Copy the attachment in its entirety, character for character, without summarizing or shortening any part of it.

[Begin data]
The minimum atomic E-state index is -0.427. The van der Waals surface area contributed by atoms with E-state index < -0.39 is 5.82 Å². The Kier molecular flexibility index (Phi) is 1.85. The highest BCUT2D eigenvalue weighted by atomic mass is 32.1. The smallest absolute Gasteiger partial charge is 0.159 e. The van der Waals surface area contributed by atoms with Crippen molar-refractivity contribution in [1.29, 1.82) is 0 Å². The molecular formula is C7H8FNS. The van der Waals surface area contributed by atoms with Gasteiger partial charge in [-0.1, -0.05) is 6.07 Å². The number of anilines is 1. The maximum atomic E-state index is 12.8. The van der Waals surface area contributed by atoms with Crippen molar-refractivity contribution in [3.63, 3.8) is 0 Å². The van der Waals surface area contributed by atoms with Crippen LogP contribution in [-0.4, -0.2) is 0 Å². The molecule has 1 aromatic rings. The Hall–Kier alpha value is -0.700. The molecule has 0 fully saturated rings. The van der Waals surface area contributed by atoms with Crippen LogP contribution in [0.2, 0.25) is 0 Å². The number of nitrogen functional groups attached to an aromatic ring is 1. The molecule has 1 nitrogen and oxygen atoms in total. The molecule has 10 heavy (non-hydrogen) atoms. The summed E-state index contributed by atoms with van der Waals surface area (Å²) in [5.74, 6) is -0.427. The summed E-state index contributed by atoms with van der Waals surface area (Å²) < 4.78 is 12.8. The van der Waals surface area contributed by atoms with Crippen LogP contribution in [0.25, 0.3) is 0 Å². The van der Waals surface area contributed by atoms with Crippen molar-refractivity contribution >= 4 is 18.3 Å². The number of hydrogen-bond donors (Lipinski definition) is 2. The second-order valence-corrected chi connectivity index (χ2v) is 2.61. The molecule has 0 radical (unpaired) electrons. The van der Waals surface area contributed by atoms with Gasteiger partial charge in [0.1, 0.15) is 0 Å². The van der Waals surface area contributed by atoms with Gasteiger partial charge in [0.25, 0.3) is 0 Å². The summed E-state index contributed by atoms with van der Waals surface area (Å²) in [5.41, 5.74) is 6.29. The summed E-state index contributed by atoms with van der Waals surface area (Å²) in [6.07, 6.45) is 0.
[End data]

The minimum atomic E-state index is -0.427. The van der Waals surface area contributed by atoms with E-state index < -0.39 is 5.82 Å². The Kier molecular flexibility index (Phi) is 1.85. The highest BCUT2D eigenvalue weighted by atomic mass is 32.1. The smallest absolute Gasteiger partial charge is 0.159 e. The van der Waals surface area contributed by atoms with Crippen molar-refractivity contribution in [1.29, 1.82) is 0 Å². The molecular formula is C7H8FNS. The van der Waals surface area contributed by atoms with Gasteiger partial charge in [-0.1, -0.05) is 6.07 Å². The number of anilines is 1. The maximum atomic E-state index is 12.8. The van der Waals surface area contributed by atoms with Crippen molar-refractivity contribution in [3.63, 3.8) is 0 Å². The van der Waals surface area contributed by atoms with Crippen LogP contribution in [-0.4, -0.2) is 0 Å². The molecule has 1 aromatic rings. The Hall–Kier alpha value is -0.700. The molecule has 0 fully saturated rings. The van der Waals surface area contributed by atoms with Crippen LogP contribution in [0.2, 0.25) is 0 Å². The number of nitrogen functional groups attached to an aromatic ring is 1. The molecule has 1 nitrogen and oxygen atoms in total. The molecule has 10 heavy (non-hydrogen) atoms. The summed E-state index contributed by atoms with van der Waals surface area (Å²) in [5.74, 6) is -0.427. The summed E-state index contributed by atoms with van der Waals surface area (Å²) < 4.78 is 12.8. The van der Waals surface area contributed by atoms with Crippen LogP contribution in [0.25, 0.3) is 0 Å². The van der Waals surface area contributed by atoms with Crippen molar-refractivity contribution >= 4 is 18.3 Å². The number of hydrogen-bond donors (Lipinski definition) is 2. The second-order valence-corrected chi connectivity index (χ2v) is 2.61. The molecule has 0 radical (unpaired) electrons. The van der Waals surface area contributed by atoms with Gasteiger partial charge in [0.1, 0.15) is 0 Å². The van der Waals surface area contributed by atoms with Gasteiger partial charge in [0.25, 0.3) is 0 Å². The summed E-state index contributed by atoms with van der Waals surface area (Å²) in [5.41, 5.74) is 6.29. The summed E-state index contributed by atoms with van der Waals surface area (Å²) in [6.07, 6.45) is 0.